Respectful Alliances

Respectful Alliances: RAP and PPC

Building positive peer cultures and inspired staff teams

These two Circle of Courage trainings transform trauma into resilience by strengthening Belonging, Mastery, Independence, and Generosity.

Response Ability Pathways (RAP) Restoring Bonds of Respect                                         

RAP training provides all who care about and work with young people  the practical tools to respond to needs instead of reacting to problems. Lesley du Toit, Pretoria, South Africa

RAP employs three natural, brain-based helping strategies: Connecting for support, Clarifying challenges, and Restoring respect. These relational tools for talking with persons in conflict replace coercion with communication. While there are many crisis-intervention models, RAP provides the simplest research-validated method to turn problems into opportunities for learning and growth. Piloted in South Africa to transform services to young people at risk, RAP has been used worldwide. Co-authors of RAP Larry Brendtro and Lesley du Toit have fully updated this 2-day training to provide essential skills for all who deal with challenging children and youth in any setting. This universal-design course translates research on resilience, trauma, culture, and neuroscience into terms readily understandable by lay person and professional alike. Training is enriched with video clips and experiential learning activities. RAP is relevant to parents, foster parents, educators, youth workers, and clinicians, and can also be taught to young people who help support their peers and family.

Positive Peer Culture (PPC) Building Strengths in Youth

PPC is a peer-helping model designed to improve social competence and cultivate strengths in youth. Care and concern for others is the defining element of PPC. California Evidence-Based Clearing House

PPC training provides advanced, evidence-based strategies for creating positive climates in schools, juvenile justice, residential treatment, and community settings. Youth disconnected from adults often gravitate to negative peer cultures and engage in high-risk behavior. Punishment only intensifies conflict with authority and builds a culture of bullying. Negative peer influence can be reversed by enlisting youth in prosocial helping roles and building respectful bonds with adults. Positive Peer Culture (PPC) has been refined over decades of research on building strengths in troubled youth. Grounded in Circle of Courage principles, this peer-helping model is now listed as a research-based practice.

 

Course Curriculum

  • Resilience and Positive Youth Development

    • Brain-Based Drives: Attachment, Achievement, Autonomy, Altruism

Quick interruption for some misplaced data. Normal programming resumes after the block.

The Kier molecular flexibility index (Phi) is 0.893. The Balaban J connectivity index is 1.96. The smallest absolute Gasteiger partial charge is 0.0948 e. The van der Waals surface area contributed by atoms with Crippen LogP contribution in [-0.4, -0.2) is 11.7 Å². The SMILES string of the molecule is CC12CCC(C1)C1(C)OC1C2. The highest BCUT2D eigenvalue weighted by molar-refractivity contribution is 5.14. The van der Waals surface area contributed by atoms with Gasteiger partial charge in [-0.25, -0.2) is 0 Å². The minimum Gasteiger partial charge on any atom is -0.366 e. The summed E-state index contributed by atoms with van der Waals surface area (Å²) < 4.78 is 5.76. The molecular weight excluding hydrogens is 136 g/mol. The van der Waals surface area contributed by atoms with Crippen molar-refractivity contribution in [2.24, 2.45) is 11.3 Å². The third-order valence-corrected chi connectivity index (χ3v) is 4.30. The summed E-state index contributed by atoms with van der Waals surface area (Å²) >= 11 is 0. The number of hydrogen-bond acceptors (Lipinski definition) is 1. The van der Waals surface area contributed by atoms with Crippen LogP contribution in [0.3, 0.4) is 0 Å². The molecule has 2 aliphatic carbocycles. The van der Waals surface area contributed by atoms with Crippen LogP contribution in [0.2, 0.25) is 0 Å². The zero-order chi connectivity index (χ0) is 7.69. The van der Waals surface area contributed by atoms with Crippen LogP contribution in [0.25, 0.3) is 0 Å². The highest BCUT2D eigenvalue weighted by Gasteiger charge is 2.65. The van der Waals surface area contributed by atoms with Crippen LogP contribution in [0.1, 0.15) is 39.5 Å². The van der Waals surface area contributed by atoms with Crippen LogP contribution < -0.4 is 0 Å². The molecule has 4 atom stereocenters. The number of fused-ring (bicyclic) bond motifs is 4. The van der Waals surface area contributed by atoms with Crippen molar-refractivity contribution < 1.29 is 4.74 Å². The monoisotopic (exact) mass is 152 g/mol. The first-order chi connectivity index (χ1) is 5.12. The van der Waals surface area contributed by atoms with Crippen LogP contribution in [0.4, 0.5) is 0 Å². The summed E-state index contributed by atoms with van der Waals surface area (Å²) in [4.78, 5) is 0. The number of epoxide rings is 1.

• Universal Growth Needs: Belonging, Mastery, Independence, Generosity
    • Powerful Relationships: Family, Peer Group, School, and Community
    • A Paradigm Shift: From Deficit and Disorder to Strength and Wellness
  • The Primacy of Staff Teamwork

    • Staff Cohesion and Participation
    • A Unifying Theme for Reclaiming Youth
    • From Autocratic to Democratic Leadership
    • Constructing Positive Organizational Cultures
  • Creating Climates for Growth

    • Connecting Youth with Adults
    • Creating Positive Peer Cultures
    • Engaging Students in Learning
    • Mobilizing a Caring Community
  • Problems as Learning Opportunities

    • Understanding and Preventing Conflict Cycles
    • Reframing Problems as Unmet Growth Needs
    • Communicating with Kids in Conflict
    • Enlisting Youth in Problem-Solving Groups
  • Strategies for Positive Peer Influence

    • Demanding Responsibility instead of Obedience
    • Tapping Positive Potentials in Negative Leaders
    • Relabelling Behavior to Make Hurting Dissonant
    • Making Caring Fashionable to Reverse Peer Deviance
  • Transforming Troubled Lives

    • From Peer Harassment to Peer Helping
    • Trauma-Wise Principles and Interventions
    • From Antisocial to Prosocial Thinking and Values
    • The Resilient Brain and Enduring Positive Change

Authors and Trainers

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Larry Brendtro, PhD, is a licensed psychologist and Professor Emeritus at Augustana University in Sioux Falls, South Dakota. He holds a doctorate from the University of Michigan and is a leader in the worldwide reclaiming youth movement. For fourteen years, he was president of the Starr Commonwealth Schools in Michigan and Ohio. He taught in the area of children’s behavior disorders at the University of Illinois, The Ohio State University, and Augustana. Dr. Brendtro served as a member of the U.S. Coordinating Council on Juvenile Justice and Delinquency Prevention during the administrations of Presidents Clinton, Bush, and Obama. He has authored over 200 professional publications including 15 books on strength-based strategies with children, youth, and families. His wife Janna is research editor for his various publications and they have trained youth professionals in 20 nations.